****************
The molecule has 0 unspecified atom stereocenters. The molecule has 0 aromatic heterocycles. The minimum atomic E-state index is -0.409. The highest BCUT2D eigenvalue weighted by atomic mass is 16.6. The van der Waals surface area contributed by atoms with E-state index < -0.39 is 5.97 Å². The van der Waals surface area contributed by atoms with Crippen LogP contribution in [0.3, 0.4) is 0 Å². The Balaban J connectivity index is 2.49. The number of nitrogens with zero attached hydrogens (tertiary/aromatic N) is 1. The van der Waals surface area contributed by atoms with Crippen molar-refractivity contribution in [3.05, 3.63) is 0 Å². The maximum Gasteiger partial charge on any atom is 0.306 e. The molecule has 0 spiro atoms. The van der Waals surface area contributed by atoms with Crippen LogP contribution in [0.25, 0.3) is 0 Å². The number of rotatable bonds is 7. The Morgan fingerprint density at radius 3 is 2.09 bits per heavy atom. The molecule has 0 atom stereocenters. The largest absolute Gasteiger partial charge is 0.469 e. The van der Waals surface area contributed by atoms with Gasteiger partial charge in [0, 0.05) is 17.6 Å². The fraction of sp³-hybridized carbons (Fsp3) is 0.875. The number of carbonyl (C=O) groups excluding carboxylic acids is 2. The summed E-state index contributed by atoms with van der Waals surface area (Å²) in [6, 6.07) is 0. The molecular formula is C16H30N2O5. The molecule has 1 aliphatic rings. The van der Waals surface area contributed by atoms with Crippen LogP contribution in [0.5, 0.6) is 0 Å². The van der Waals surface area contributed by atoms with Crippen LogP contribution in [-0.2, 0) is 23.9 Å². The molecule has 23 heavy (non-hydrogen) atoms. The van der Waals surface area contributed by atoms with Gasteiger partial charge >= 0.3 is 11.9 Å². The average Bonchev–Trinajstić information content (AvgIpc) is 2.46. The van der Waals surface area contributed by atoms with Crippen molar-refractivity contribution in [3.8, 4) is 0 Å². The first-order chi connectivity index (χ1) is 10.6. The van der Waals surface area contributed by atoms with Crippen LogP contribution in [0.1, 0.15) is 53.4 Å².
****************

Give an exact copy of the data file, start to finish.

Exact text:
The molecule has 0 unspecified atom stereocenters. The molecule has 0 aromatic heterocycles. The minimum atomic E-state index is -0.409. The highest BCUT2D eigenvalue weighted by atomic mass is 16.6. The van der Waals surface area contributed by atoms with E-state index < -0.39 is 5.97 Å². The van der Waals surface area contributed by atoms with Crippen LogP contribution in [0.3, 0.4) is 0 Å². The Balaban J connectivity index is 2.49. The number of nitrogens with zero attached hydrogens (tertiary/aromatic N) is 1. The van der Waals surface area contributed by atoms with Crippen molar-refractivity contribution in [3.05, 3.63) is 0 Å². The maximum Gasteiger partial charge on any atom is 0.306 e. The molecule has 0 spiro atoms. The van der Waals surface area contributed by atoms with Crippen LogP contribution in [0.25, 0.3) is 0 Å². The number of rotatable bonds is 7. The Morgan fingerprint density at radius 3 is 2.09 bits per heavy atom. The molecule has 0 atom stereocenters. The largest absolute Gasteiger partial charge is 0.469 e. The van der Waals surface area contributed by atoms with Gasteiger partial charge in [0, 0.05) is 17.6 Å². The fraction of sp³-hybridized carbons (Fsp3) is 0.875. The number of carbonyl (C=O) groups excluding carboxylic acids is 2. The summed E-state index contributed by atoms with van der Waals surface area (Å²) in [6, 6.07) is 0. The molecular formula is C16H30N2O5. The molecule has 1 aliphatic rings. The van der Waals surface area contributed by atoms with Crippen LogP contribution in [0.5, 0.6) is 0 Å². The van der Waals surface area contributed by atoms with Crippen LogP contribution in [-0.2, 0) is 23.9 Å². The molecule has 23 heavy (non-hydrogen) atoms. The van der Waals surface area contributed by atoms with Gasteiger partial charge >= 0.3 is 11.9 Å². The average Bonchev–Trinajstić information content (AvgIpc) is 2.46. The van der Waals surface area contributed by atoms with Crippen molar-refractivity contribution in [3.8, 4) is 0 Å². The first-order chi connectivity index (χ1) is 10.6. The van der Waals surface area contributed by atoms with Crippen LogP contribution in [0.1, 0.15) is 53.4 Å².